Jazz Solutions, Inc. (JSL)
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Jazz Solutions, Inc. (JSL)
Creating an incident response (IR) capability can be a daunting task. The National Institute of Standards and Technology (NIST) alone has a dozen or so security controls related to just that topic.
The prevention of all security incidents is the ideal scenario; but the fact is that security incidents do occur and being able to respond to them should be a priority in your organization. But how can this be done?
Auditors and assessors examine an organization’s compliance against specific controls, and issue findings typically without regard for how that organization is maturing in that area. IR can and should be viewed as a miniature maturity model with the most critical concepts addressed first, while simultaneously planning for implementation of more advanced capabilities. Viewing this as a maturity model shifts your focus from where you are now to where you’re going. NIST’s Computer Security Incident Handling Guide breaks down the IR life cycle as follows:
Volumes have been written about the above phases, but I will focus on one small but critical piece: Containment.
Once you understand that a security incident is occurring, it’s important to quickly get to a state of containment to avoid further damage or data loss. Being in a contained state allows the organization a moment to breathe so that the next step can be taken.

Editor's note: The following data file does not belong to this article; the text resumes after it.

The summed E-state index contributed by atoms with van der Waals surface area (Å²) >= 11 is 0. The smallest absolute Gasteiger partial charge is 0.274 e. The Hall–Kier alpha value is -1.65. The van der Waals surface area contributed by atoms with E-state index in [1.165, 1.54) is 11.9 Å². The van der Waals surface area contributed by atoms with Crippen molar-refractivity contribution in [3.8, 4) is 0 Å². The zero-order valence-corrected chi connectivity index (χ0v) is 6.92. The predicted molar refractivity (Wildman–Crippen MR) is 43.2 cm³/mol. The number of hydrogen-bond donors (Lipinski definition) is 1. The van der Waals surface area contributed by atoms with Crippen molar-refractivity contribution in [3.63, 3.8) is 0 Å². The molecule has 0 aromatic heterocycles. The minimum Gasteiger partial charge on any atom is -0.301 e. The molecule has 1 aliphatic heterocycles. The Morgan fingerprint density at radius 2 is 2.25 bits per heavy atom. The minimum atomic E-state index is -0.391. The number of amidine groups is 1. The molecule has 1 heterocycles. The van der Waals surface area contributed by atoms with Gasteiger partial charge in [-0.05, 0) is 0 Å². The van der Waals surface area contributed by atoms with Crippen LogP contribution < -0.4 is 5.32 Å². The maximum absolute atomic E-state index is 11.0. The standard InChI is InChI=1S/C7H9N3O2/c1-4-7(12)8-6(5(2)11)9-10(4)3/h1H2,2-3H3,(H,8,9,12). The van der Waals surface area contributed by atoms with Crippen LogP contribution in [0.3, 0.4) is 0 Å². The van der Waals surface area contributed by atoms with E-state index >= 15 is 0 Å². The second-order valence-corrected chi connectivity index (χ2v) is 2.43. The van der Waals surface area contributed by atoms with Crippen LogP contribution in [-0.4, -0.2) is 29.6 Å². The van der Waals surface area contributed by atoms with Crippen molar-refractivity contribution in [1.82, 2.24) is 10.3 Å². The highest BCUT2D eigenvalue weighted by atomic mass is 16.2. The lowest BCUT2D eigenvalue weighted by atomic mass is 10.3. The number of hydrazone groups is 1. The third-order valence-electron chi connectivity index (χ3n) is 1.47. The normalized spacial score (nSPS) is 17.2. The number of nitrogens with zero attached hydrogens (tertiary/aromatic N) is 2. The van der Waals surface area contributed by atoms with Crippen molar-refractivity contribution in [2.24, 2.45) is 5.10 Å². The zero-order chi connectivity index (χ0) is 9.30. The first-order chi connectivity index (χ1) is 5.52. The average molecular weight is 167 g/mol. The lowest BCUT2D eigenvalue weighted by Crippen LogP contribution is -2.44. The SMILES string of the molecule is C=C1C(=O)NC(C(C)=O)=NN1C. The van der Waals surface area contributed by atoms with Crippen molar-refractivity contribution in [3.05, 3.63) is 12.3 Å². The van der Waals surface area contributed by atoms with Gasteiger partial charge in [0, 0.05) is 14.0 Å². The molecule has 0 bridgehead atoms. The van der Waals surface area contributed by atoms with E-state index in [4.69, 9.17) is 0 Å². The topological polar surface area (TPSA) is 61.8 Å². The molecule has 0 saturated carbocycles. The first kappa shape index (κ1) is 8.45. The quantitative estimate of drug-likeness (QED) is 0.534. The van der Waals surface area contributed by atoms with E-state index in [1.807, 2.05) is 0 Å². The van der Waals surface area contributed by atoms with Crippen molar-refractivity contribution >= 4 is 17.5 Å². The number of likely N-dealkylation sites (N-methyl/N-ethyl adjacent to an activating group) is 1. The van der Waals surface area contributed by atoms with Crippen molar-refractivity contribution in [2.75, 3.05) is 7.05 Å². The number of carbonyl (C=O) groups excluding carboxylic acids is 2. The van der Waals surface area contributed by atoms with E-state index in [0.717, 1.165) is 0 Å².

Using a first-aid analogy, containment means stop the bleeding. When a person is hurt, you don’t start asking about their life choices and circumstances that led to the problem. The most important thing is to stop the bleeding and get to containment. After that is achieved, other important measures can be taken.
Security incident containment, however, doesn’t just occur on its own. Some critical functions must be established to implement that capability while the organization is building out the other aspects and capabilities of IR. Those minimal functions are Communication and Coordination.
If an organization can communicate and coordinate during security incidents, they will be much more successful in achieving containment. I call this the “Triple C”: Communication and Coordination leads to Containment.
Proper communication enables responders to:
None of the above works well without coordination. Proper coordination enables responders to:
If your communication and coordination are executed well, that will lead you to containment, where:
Using this “Triple C” concept as a step in your IR maturity model means that you can’t simply stop once you’ve determined you can contain an incident.
A static security incident containment program is not adequate in the long term. While implementing these minimal measures, organizations should simultaneously be working on implementing or shoring up measures for detection & analysis, eradication, and recovery.
After all, you can’t contain a security incident if you haven’t found it first.